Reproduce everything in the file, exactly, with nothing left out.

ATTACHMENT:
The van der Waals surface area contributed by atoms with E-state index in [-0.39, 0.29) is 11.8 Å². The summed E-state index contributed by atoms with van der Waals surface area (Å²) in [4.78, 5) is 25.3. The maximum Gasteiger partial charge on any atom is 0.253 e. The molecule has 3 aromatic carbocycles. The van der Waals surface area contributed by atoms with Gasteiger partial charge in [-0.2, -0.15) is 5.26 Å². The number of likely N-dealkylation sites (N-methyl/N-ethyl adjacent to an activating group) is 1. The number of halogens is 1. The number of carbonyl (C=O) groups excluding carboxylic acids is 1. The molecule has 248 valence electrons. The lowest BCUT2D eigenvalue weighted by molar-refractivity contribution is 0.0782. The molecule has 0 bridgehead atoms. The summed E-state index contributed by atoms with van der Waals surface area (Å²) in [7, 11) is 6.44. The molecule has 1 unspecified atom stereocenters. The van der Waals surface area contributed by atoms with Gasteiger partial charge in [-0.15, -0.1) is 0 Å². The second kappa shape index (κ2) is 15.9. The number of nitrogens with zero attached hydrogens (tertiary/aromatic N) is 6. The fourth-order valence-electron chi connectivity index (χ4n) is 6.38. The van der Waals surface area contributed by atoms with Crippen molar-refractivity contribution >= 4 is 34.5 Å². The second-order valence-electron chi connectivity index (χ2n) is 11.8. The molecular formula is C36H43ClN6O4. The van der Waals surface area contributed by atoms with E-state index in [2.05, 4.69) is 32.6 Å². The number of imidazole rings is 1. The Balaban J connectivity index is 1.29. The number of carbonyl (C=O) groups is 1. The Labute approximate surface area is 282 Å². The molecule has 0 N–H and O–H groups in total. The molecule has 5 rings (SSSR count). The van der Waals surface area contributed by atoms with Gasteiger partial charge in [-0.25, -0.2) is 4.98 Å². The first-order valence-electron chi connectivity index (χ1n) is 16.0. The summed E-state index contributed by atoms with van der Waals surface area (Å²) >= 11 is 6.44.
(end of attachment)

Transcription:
The van der Waals surface area contributed by atoms with E-state index in [-0.39, 0.29) is 11.8 Å². The summed E-state index contributed by atoms with van der Waals surface area (Å²) in [4.78, 5) is 25.3. The maximum Gasteiger partial charge on any atom is 0.253 e. The molecule has 3 aromatic carbocycles. The van der Waals surface area contributed by atoms with Gasteiger partial charge in [-0.2, -0.15) is 5.26 Å². The number of likely N-dealkylation sites (N-methyl/N-ethyl adjacent to an activating group) is 1. The number of halogens is 1. The number of carbonyl (C=O) groups excluding carboxylic acids is 1. The molecule has 248 valence electrons. The lowest BCUT2D eigenvalue weighted by molar-refractivity contribution is 0.0782. The molecule has 0 bridgehead atoms. The summed E-state index contributed by atoms with van der Waals surface area (Å²) in [7, 11) is 6.44. The molecule has 1 unspecified atom stereocenters. The van der Waals surface area contributed by atoms with Gasteiger partial charge in [-0.15, -0.1) is 0 Å². The second kappa shape index (κ2) is 15.9. The number of nitrogens with zero attached hydrogens (tertiary/aromatic N) is 6. The fourth-order valence-electron chi connectivity index (χ4n) is 6.38. The van der Waals surface area contributed by atoms with Crippen molar-refractivity contribution >= 4 is 34.5 Å². The second-order valence-electron chi connectivity index (χ2n) is 11.8. The molecular formula is C36H43ClN6O4. The van der Waals surface area contributed by atoms with E-state index in [2.05, 4.69) is 32.6 Å². The number of imidazole rings is 1. The Balaban J connectivity index is 1.29. The number of carbonyl (C=O) groups is 1. The Labute approximate surface area is 282 Å². The molecule has 0 N–H and O–H groups in total. The molecule has 5 rings (SSSR count). The van der Waals surface area contributed by atoms with Gasteiger partial charge in [-0.25, -0.2) is 4.98 Å². The first-order valence-electron chi connectivity index (χ1n) is 16.0. The summed E-state index contributed by atoms with van der Waals surface area (Å²) >= 11 is 6.44.